Do you have to own a property free and clear to put it in a LLC?

4 Replies

Hi everyone, my question is can I have a mortgage on a property and transfer it into a LLC, or does it need to be paid off first, and also I have been told banks wont lend to a LLC if you try to buy a single family home investment property?

Thanks!

Hi Matthew,

You can have a mortgage on the property and still move it to an LLC. Just be aware that by doing so, you will have triggered the due on sale clause and the lender can request that you pay off the loan immediately. Most people have said that it's never happened to them, but you don't want to do something that could lead to issues so be wary.

There are banks/credit unions that will lend to LLC's but the loans will be commercial loans and require 20%-25% down. You may just have to search for smaller, regional banks rather than the big box ones.

Originally posted by @Bob Okenwa :

Hi Matthew,

You can have a mortgage on the property and still move it to an LLC. Just be aware that by doing so, you will have triggered the due on sale clause and the lender can request that you pay off the loan immediately. Most people have said that it's never happened to them, but you don't want to do something that could lead to issues so be wary.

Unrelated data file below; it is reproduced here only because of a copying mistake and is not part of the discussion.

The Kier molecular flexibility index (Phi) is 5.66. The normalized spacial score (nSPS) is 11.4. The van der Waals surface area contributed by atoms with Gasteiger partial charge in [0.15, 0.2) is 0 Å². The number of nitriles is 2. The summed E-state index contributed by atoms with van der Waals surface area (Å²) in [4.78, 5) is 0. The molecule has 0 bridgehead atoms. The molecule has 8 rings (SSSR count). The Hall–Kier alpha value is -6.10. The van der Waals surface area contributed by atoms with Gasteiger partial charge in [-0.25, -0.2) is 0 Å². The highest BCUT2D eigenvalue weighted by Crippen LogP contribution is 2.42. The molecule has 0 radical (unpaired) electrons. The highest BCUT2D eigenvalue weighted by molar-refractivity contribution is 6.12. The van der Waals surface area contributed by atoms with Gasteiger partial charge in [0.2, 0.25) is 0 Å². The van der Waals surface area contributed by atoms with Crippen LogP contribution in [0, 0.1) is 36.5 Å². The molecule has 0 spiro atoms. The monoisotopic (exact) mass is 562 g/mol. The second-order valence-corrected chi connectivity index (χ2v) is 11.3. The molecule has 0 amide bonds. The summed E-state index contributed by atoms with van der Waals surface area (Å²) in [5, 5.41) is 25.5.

There are banks/credit unions that will lend to LLC's but the loans will be commercial loans and require 20%-25% down. You may just have to search for smaller, regional banks rather than the big box ones.

Good answer Bob. I just wanted to add that I have seen people say that the bank did call the loan. Others have said they just had to transfer it back, so no big deal. Either way I am not a fan of violating mortgage contract terms as a business model.

Commercial loan is going to cost you a higher interest rate and likely shorter term. You can't beat a 30 year mortgage in your personal name. The terms are worth the risk in my opinion. Of course once you are over 10 properties, then commercial becomes the only option. 

My advice is to get a good liability policy. There is lots of discussion in the BP threads about this topic. Just search, "do I need an LLC" and you can read for hours about this one topic.

Thanks guys for the informative answers! Love BP

As some anecdotal evidence, the one example I have of a loan actually being called due is from a discussion with someone here in Atlanta who triggered an inquiry by the mortgage company because of some obscure reason related to them having done either a Subject To or some form of seller financing. Their LLC was on the deed and on the tax form, and the mortgage company didn't say anything. It was only until like the previous owner died did the mortgage company decide to call the loan due. I can't remember what the reasoning for why all of a sudden they wouldn't be happy with the arrangement. In other cases, the mortgage company, as stated above, simply demanded the property be deeded back to the individual on the loan.

Honestly, it seems like mortgage companies only care that someone is paying them, and since the loan is in the individual's name, they always have recourse.

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